Global banking powerhouse Barclays is doubling down on its commitment to the latest technology with the opening of the largest fintech lab in Europe.
While start-ups are seen as the driver of much of the innovation within the financial industry, some of the more traditional models are doing their utmost not to be left behind.
Last week, Siliconrepublic.com highlighted some of these players making their own efforts to power the latest developments in fintech, and British bank Barclays was among them.
Barclays recently revealed that it has opened a new fintech innovation lab in London, the largest of its kind in Europe.
Called Rise, the centre will be a collaborative space for Barclays to work with start-ups, developers and some of its other corporate clients on projects to “help to create the future of financial services”.
The space can house more than 40 fintech companies, along with banking and technology teams from Barclays, and will serve as a gathering place for fintech events and venture capital communities.
It is expected that it will play host to more than 200 hours of learning, workshops, hackathons and networking on a monthly basis.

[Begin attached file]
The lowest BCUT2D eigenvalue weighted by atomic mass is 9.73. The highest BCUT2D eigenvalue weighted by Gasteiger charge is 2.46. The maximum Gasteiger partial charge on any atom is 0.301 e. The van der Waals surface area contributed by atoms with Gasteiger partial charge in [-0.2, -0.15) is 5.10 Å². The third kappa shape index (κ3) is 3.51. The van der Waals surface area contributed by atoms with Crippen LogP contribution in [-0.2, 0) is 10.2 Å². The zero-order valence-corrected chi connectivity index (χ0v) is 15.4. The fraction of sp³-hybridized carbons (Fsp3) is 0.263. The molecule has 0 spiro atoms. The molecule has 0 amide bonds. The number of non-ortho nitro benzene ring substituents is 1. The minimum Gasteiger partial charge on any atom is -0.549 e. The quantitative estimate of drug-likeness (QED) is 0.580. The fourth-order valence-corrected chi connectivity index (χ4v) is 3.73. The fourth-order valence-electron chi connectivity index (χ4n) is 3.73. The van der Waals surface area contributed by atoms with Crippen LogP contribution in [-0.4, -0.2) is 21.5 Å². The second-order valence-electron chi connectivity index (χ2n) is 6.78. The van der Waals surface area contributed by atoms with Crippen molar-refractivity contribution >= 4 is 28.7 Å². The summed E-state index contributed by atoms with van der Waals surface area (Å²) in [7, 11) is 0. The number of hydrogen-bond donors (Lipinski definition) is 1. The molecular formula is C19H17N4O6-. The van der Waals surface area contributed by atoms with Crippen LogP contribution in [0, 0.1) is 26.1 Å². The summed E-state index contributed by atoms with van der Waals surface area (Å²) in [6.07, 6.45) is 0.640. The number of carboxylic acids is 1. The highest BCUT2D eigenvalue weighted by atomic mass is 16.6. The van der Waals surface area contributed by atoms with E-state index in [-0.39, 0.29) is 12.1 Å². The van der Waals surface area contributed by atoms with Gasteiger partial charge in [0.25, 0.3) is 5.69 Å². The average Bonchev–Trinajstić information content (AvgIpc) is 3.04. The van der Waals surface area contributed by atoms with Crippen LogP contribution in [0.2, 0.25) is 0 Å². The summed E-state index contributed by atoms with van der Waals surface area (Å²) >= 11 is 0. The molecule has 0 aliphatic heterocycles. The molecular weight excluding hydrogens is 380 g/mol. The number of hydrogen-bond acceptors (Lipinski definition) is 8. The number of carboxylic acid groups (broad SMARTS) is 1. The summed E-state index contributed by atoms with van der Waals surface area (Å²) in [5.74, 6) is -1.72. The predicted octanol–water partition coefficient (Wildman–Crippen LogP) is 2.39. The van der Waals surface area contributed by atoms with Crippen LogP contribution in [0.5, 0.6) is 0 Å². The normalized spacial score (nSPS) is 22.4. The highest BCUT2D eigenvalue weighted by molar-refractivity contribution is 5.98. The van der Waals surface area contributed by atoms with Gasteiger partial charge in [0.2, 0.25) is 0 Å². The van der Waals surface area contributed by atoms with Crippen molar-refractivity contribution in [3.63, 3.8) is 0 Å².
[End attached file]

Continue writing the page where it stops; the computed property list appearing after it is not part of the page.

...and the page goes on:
Working with seven international centres
The Rise lab will partner with major corporates, investors and industry experts in seven other locations including: New York, Manchester, Mumbai, Cape Town, Vilnius, London and Tel Aviv.
The centre is also expected to explore greater opportunities within the fields of big data and blockchain.
The news follows Barclays announcement at the end of April that it was to create 750 jobs across the UK in its major technology centres.
“We believe that technology must be a core competency of a global financial institution, and we intend to be a leader in the industry,” said Jes Staley, Barclays’ group chief executive.
“Fintech start-ups are at the front of the technology wave that is changing our industry. Through Rise, we glean important insights; we can actively experiment with emerging technologies, and we can spot early trends and new markets as they form.”